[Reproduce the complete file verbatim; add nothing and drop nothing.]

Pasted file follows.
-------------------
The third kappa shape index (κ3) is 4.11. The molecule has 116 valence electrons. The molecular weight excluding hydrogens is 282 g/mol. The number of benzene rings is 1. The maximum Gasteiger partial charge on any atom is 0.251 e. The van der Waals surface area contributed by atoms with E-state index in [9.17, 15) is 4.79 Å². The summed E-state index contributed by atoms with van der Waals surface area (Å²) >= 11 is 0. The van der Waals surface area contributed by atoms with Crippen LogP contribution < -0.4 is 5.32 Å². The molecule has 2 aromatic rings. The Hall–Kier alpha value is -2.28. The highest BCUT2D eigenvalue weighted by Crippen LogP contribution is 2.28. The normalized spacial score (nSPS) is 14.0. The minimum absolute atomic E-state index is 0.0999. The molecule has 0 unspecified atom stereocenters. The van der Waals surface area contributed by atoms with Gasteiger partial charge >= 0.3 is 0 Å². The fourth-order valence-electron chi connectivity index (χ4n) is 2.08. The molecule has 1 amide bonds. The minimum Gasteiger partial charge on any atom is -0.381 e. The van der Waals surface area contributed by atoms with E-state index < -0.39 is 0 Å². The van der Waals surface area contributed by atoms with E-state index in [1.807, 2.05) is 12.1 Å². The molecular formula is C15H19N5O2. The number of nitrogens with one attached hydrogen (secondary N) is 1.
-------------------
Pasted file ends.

The third kappa shape index (κ3) is 4.11. The molecule has 116 valence electrons. The molecular weight excluding hydrogens is 282 g/mol. The number of benzene rings is 1. The maximum Gasteiger partial charge on any atom is 0.251 e. The van der Waals surface area contributed by atoms with E-state index in [9.17, 15) is 4.79 Å². The summed E-state index contributed by atoms with van der Waals surface area (Å²) >= 11 is 0. The van der Waals surface area contributed by atoms with Crippen LogP contribution < -0.4 is 5.32 Å². The molecule has 2 aromatic rings. The Hall–Kier alpha value is -2.28. The highest BCUT2D eigenvalue weighted by Crippen LogP contribution is 2.28. The normalized spacial score (nSPS) is 14.0. The minimum absolute atomic E-state index is 0.0999. The molecule has 0 unspecified atom stereocenters. The van der Waals surface area contributed by atoms with Gasteiger partial charge >= 0.3 is 0 Å². The fourth-order valence-electron chi connectivity index (χ4n) is 2.08. The molecule has 1 amide bonds. The minimum Gasteiger partial charge on any atom is -0.381 e. The van der Waals surface area contributed by atoms with E-state index < -0.39 is 0 Å². The van der Waals surface area contributed by atoms with E-state index in [1.807, 2.05) is 12.1 Å². The molecular formula is C15H19N5O2. The number of nitrogens with one attached hydrogen (secondary N) is 1.